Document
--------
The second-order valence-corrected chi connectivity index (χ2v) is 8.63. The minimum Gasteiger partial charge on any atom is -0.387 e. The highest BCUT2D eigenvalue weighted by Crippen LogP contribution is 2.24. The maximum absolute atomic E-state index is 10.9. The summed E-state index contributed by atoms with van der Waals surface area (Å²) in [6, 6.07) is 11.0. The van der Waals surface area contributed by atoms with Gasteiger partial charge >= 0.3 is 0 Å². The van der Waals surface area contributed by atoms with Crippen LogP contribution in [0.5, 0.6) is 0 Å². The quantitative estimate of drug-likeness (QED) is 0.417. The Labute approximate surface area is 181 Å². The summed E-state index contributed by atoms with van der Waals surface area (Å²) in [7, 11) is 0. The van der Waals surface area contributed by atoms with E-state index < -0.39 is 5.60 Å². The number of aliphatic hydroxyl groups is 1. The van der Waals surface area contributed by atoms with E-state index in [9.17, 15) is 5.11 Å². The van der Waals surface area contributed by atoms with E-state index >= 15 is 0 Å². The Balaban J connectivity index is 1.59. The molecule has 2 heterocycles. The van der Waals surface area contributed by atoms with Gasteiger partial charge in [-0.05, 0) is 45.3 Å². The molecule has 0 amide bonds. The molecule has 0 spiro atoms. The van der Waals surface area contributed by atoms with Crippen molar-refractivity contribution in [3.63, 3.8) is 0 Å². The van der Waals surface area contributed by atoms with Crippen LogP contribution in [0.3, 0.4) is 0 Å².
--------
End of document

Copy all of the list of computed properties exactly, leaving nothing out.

The second-order valence-corrected chi connectivity index (χ2v) is 8.63. The minimum Gasteiger partial charge on any atom is -0.387 e. The highest BCUT2D eigenvalue weighted by Crippen LogP contribution is 2.24. The maximum absolute atomic E-state index is 10.9. The summed E-state index contributed by atoms with van der Waals surface area (Å²) in [6, 6.07) is 11.0. The van der Waals surface area contributed by atoms with Gasteiger partial charge >= 0.3 is 0 Å². The van der Waals surface area contributed by atoms with Crippen LogP contribution in [0.5, 0.6) is 0 Å². The quantitative estimate of drug-likeness (QED) is 0.417. The Labute approximate surface area is 181 Å². The summed E-state index contributed by atoms with van der Waals surface area (Å²) in [7, 11) is 0. The van der Waals surface area contributed by atoms with E-state index < -0.39 is 5.60 Å². The number of aliphatic hydroxyl groups is 1. The van der Waals surface area contributed by atoms with E-state index in [9.17, 15) is 5.11 Å². The van der Waals surface area contributed by atoms with E-state index >= 15 is 0 Å². The Balaban J connectivity index is 1.59. The molecule has 2 heterocycles. The van der Waals surface area contributed by atoms with Gasteiger partial charge in [-0.05, 0) is 45.3 Å². The molecule has 0 amide bonds. The molecule has 0 spiro atoms. The van der Waals surface area contributed by atoms with Crippen molar-refractivity contribution in [3.63, 3.8) is 0 Å². The van der Waals surface area contributed by atoms with Crippen LogP contribution in [0.3, 0.4) is 0 Å².